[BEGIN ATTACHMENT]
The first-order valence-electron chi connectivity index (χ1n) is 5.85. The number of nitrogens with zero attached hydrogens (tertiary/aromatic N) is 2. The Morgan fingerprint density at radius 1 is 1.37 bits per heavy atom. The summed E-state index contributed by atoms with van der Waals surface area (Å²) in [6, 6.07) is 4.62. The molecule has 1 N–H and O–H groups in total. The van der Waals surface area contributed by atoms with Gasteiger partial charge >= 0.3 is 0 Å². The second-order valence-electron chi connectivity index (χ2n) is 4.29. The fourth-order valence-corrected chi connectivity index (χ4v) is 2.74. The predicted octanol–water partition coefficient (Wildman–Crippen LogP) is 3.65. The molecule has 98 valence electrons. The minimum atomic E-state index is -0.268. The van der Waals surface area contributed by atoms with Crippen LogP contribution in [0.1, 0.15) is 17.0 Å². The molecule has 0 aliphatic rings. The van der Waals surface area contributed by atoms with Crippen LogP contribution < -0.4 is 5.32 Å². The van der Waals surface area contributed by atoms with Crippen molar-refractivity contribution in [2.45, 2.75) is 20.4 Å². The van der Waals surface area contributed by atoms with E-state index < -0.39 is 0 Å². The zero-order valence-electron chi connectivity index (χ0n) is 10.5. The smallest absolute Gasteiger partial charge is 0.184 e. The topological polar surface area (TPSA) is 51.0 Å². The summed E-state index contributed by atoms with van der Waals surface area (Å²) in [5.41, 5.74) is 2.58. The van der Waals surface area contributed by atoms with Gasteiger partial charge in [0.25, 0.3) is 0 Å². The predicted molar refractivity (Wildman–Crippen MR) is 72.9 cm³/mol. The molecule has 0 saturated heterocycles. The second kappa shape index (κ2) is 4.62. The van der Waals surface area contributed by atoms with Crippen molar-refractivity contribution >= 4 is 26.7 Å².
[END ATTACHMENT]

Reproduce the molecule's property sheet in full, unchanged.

The first-order valence-electron chi connectivity index (χ1n) is 5.85. The number of nitrogens with zero attached hydrogens (tertiary/aromatic N) is 2. The Morgan fingerprint density at radius 1 is 1.37 bits per heavy atom. The summed E-state index contributed by atoms with van der Waals surface area (Å²) in [6, 6.07) is 4.62. The molecule has 1 N–H and O–H groups in total. The van der Waals surface area contributed by atoms with Gasteiger partial charge >= 0.3 is 0 Å². The second-order valence-electron chi connectivity index (χ2n) is 4.29. The fourth-order valence-corrected chi connectivity index (χ4v) is 2.74. The predicted octanol–water partition coefficient (Wildman–Crippen LogP) is 3.65. The molecule has 98 valence electrons. The minimum atomic E-state index is -0.268. The van der Waals surface area contributed by atoms with Crippen LogP contribution in [0.1, 0.15) is 17.0 Å². The molecule has 0 aliphatic rings. The van der Waals surface area contributed by atoms with Crippen LogP contribution < -0.4 is 5.32 Å². The van der Waals surface area contributed by atoms with Crippen molar-refractivity contribution in [2.45, 2.75) is 20.4 Å². The van der Waals surface area contributed by atoms with E-state index < -0.39 is 0 Å². The zero-order valence-electron chi connectivity index (χ0n) is 10.5. The smallest absolute Gasteiger partial charge is 0.184 e. The topological polar surface area (TPSA) is 51.0 Å². The summed E-state index contributed by atoms with van der Waals surface area (Å²) in [5.41, 5.74) is 2.58. The van der Waals surface area contributed by atoms with Gasteiger partial charge in [0.25, 0.3) is 0 Å². The predicted molar refractivity (Wildman–Crippen MR) is 72.9 cm³/mol. The molecule has 0 saturated heterocycles. The second kappa shape index (κ2) is 4.62. The van der Waals surface area contributed by atoms with Crippen molar-refractivity contribution >= 4 is 26.7 Å².